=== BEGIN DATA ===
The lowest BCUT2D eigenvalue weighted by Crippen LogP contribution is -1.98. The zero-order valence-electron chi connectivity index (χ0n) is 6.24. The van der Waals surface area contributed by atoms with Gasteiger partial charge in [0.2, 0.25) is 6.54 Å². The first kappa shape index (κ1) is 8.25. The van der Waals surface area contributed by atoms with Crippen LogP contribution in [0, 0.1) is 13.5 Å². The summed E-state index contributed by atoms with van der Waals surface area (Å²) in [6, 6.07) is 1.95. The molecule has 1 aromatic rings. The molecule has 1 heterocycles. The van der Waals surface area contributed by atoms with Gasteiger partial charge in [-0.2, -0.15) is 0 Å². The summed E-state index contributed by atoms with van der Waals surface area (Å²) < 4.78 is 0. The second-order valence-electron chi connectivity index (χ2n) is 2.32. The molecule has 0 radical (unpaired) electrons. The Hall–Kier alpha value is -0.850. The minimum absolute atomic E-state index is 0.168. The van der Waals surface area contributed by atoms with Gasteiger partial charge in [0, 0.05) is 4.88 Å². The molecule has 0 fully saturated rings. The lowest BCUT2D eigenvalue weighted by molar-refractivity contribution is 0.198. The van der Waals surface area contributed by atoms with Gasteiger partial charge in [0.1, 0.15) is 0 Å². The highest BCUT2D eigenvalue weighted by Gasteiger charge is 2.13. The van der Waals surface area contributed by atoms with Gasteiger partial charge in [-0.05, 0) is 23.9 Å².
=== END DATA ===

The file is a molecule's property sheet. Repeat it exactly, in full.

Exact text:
The lowest BCUT2D eigenvalue weighted by Crippen LogP contribution is -1.98. The zero-order valence-electron chi connectivity index (χ0n) is 6.24. The van der Waals surface area contributed by atoms with Gasteiger partial charge in [0.2, 0.25) is 6.54 Å². The first kappa shape index (κ1) is 8.25. The van der Waals surface area contributed by atoms with Crippen LogP contribution in [0, 0.1) is 13.5 Å². The summed E-state index contributed by atoms with van der Waals surface area (Å²) in [6, 6.07) is 1.95. The molecule has 1 aromatic rings. The molecule has 1 heterocycles. The van der Waals surface area contributed by atoms with Gasteiger partial charge in [-0.2, -0.15) is 0 Å². The summed E-state index contributed by atoms with van der Waals surface area (Å²) < 4.78 is 0. The second-order valence-electron chi connectivity index (χ2n) is 2.32. The molecule has 0 radical (unpaired) electrons. The Hall–Kier alpha value is -0.850. The minimum absolute atomic E-state index is 0.168. The van der Waals surface area contributed by atoms with Gasteiger partial charge in [0, 0.05) is 4.88 Å². The molecule has 0 fully saturated rings. The lowest BCUT2D eigenvalue weighted by molar-refractivity contribution is 0.198. The van der Waals surface area contributed by atoms with Gasteiger partial charge in [0.1, 0.15) is 0 Å². The highest BCUT2D eigenvalue weighted by Gasteiger charge is 2.13. The van der Waals surface area contributed by atoms with Gasteiger partial charge in [-0.05, 0) is 23.9 Å².